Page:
The concept of the abstract has become an overused ‘buzz’ word in the performing arts and lost its essence. Abstraction has been turned into an inflated cliché for flippant academic circles and high-brow literary banter. The difficult questions are being ignored-what is abstraction; does it exist; can it be seen in performance? Instead, its existence is taken as a given, suggesting that a ‘Seinfeld’ approach can be applied to the creative process, resulting in movement that is about nothing. Maybe by striving to be about nothing, a piece’s identity evolves into being about the lack of narrative. Maybe it is impossible for a dance to develop solely out of motion and not provide anything else. Consequently, when a piece looks largely abstract in nature, it is important to delve deeper into the possible hidden sub-text and determine if there is more to it than meets the eye. Mark Morris Dance Group’s Mozart Dances first appears to be nonfigurative choreography to Mozart’s music; pure and simple. But, first impressions can be deceiving; there was definitely more going on. The piece may not have held a traditional story but it was not abstraction either. Instead, it was the embodiment of an intimate conversation between two artists, facilitating an homage to a third. This intersection provided a context for representation, thematics and topical imagery; it was clearly about something. Not every movement or sequence was steeped in meaning but, as a whole, the work allowed the audience to witness the unmistakable beauty of artistic collaboration.
By observing this dialogue, the audience became privy to Mark Morris’ rare understanding of the relationship between musical structure and movement. He was able to capture a strikingly accurate visual depiction of sonata-allegro form using his unique movement vocabulary. Sonata-allegro form is a tri-partite music composition structure utilized primarily during the eighteenth century, at the time that Mozart was composing. It consists of: 1) an exposition, where several musical motifs are introduced, 2) a development, where these motifs are explored and altered and 3) a recapitulation of the original themes, with an extended cadenza finish. Morris was able to give this musical structure life through movement by mirroring the three-part formula and exploring the movement material through recurrence. Like sonata-allegro form, there were three individual sections to his work: 1) eleven, which stated his primary themes, 2) double, where these ideas were examined and 3) twenty-seven, a cohesive summation of the material introduced. Through all three parts, the motifs recurred in tandem with recurrences in the music. Some of the more memorable returning choreography was: punctuated 1st position rélévés, staccato ballètés, 2nd position shuffles, and determinate marching, all coinciding with Mozart’s pulsating score. Mark Morris was able, in a way that few choreographers can match, to imagine and express what Mozart’s extraordinary music might look like.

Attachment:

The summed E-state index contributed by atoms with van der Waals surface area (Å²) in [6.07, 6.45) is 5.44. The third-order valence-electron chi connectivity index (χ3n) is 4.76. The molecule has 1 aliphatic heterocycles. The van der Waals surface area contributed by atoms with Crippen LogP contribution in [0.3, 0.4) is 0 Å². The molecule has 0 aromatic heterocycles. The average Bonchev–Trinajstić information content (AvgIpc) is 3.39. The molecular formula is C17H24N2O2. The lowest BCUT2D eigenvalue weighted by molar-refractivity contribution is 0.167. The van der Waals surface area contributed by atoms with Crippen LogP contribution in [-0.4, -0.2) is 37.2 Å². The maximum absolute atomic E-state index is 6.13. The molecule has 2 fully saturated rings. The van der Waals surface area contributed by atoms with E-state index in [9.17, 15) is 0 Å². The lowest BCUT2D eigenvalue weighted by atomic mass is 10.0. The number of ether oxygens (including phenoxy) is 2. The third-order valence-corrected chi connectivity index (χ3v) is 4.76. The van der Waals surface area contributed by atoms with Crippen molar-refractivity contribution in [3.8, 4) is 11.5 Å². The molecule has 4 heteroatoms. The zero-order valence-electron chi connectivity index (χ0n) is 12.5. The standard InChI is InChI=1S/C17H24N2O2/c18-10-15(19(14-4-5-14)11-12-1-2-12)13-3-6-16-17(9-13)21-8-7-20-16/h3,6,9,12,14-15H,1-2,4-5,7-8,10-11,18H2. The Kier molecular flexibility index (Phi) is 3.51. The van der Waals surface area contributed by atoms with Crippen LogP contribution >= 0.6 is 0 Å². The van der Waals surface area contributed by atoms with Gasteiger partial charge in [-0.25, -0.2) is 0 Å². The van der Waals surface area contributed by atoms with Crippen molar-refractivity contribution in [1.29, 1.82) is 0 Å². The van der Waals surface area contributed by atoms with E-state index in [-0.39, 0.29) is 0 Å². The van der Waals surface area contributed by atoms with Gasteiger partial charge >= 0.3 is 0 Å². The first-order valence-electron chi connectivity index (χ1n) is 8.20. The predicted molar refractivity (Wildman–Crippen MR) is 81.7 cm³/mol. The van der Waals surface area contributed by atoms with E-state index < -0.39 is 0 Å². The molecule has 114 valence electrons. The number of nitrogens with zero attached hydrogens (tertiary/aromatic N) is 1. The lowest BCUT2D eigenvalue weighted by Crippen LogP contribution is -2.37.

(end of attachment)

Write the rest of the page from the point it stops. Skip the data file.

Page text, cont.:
There was a third ghostly presence in Mozart Dances, and that was the strong influence of George Balanchine manifested in costume and pattern. The costuming in all three segments was Balanchinian with Morris flair. Balanchine was one of the first choreographers to strip away the idea of traditional ballet costuming, both figuratively and literally. He put the dancers in practice clothes (simple leotards and tights) so as to correctly place the sole focus on dancing and movement, not peripheral elements, like costuming. Morris’ choice of costume was similarly minimalistic. The corps women wore a two piece leotard set, and the lead woman was in a plain white dress. The men wore solid dance tights and were either bare-chested (segment 1), or had plain grey tank shirts on (segment 2). Morris did add his own panache with a filmy tulle overdress for the women in the corps and a Dickens-style morning coat for the lead male dancer. It is unclear how Balanchine would feel about these ‘extras’, but they did give insight into Mark Morris’ personal character. These details perfectly illustrated his whimisical side, which continued all the way to the curtain call, where his bow was overshadowed by his bright green socks.
The choreographic patterns in Mozart Dances were the second apparition of Balanchine. So many choreographers focus all of their attention on the movements of the body and forget that the floor patterning of a piece can be just as powerful. Like Balanchine, Morris pays close attention to configurations, which was especially prevalent in the second movement of the piece, featuring the men. Morris choreographed them in circular patterns, holding hands or slightly detached, with their arms in 2nd position. This portion of the piece was lit from above, reflecting their shadows on the stage as they weaved, swayed, and turned. During these formations, the shadows on the floor looked like a kaleidoscope. It was mesmerizing. And, as in Balanchine’s work, the intoxicating element was the structure being executed by the dancers as they simply walked through a variety of patterns.
Clearly, there was more going on in Mozart Dances than abstraction. Critical rigor requires the in-depth examination of appearances. Taking something at face value could mean that its true purpose and beauty is missed. And, in Mark Morris Dance Group’s Mozart Dances, this magnificence was typified by a complicated mix of ideas and artistry from three genres: Mozart’s eighteenth-century classicism, Morris’ distinctive take on post-modernism and Balanchine’s historical legacy of neo-classicism.